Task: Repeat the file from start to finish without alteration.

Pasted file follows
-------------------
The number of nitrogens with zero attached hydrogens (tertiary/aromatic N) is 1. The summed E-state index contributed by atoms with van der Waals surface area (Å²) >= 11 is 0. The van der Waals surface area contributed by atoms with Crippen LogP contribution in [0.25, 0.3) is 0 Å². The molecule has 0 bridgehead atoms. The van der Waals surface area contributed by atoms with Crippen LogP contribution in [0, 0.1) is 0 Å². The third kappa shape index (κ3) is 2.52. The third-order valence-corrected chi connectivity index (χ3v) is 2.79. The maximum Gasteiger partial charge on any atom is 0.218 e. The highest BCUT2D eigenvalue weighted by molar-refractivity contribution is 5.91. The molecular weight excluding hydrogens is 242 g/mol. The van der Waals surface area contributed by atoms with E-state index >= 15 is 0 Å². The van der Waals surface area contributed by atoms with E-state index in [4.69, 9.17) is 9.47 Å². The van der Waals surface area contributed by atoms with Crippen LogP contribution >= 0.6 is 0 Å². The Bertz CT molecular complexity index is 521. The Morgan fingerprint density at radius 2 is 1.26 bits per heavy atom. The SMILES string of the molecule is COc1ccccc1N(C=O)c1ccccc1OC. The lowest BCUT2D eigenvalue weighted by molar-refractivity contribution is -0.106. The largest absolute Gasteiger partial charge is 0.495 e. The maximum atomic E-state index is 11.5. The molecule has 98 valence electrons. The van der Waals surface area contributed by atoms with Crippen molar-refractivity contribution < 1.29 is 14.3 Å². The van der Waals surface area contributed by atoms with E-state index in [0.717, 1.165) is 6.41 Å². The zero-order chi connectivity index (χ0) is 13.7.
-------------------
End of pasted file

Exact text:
The number of nitrogens with zero attached hydrogens (tertiary/aromatic N) is 1. The summed E-state index contributed by atoms with van der Waals surface area (Å²) >= 11 is 0. The van der Waals surface area contributed by atoms with Crippen LogP contribution in [0.25, 0.3) is 0 Å². The molecule has 0 bridgehead atoms. The van der Waals surface area contributed by atoms with Crippen LogP contribution in [0, 0.1) is 0 Å². The third kappa shape index (κ3) is 2.52. The third-order valence-corrected chi connectivity index (χ3v) is 2.79. The maximum Gasteiger partial charge on any atom is 0.218 e. The highest BCUT2D eigenvalue weighted by molar-refractivity contribution is 5.91. The molecular weight excluding hydrogens is 242 g/mol. The van der Waals surface area contributed by atoms with E-state index >= 15 is 0 Å². The van der Waals surface area contributed by atoms with E-state index in [4.69, 9.17) is 9.47 Å². The van der Waals surface area contributed by atoms with Crippen LogP contribution >= 0.6 is 0 Å². The Bertz CT molecular complexity index is 521. The Morgan fingerprint density at radius 2 is 1.26 bits per heavy atom. The SMILES string of the molecule is COc1ccccc1N(C=O)c1ccccc1OC. The lowest BCUT2D eigenvalue weighted by molar-refractivity contribution is -0.106. The largest absolute Gasteiger partial charge is 0.495 e. The maximum atomic E-state index is 11.5. The molecule has 98 valence electrons. The van der Waals surface area contributed by atoms with Crippen molar-refractivity contribution < 1.29 is 14.3 Å². The van der Waals surface area contributed by atoms with E-state index in [0.717, 1.165) is 6.41 Å². The zero-order chi connectivity index (χ0) is 13.7.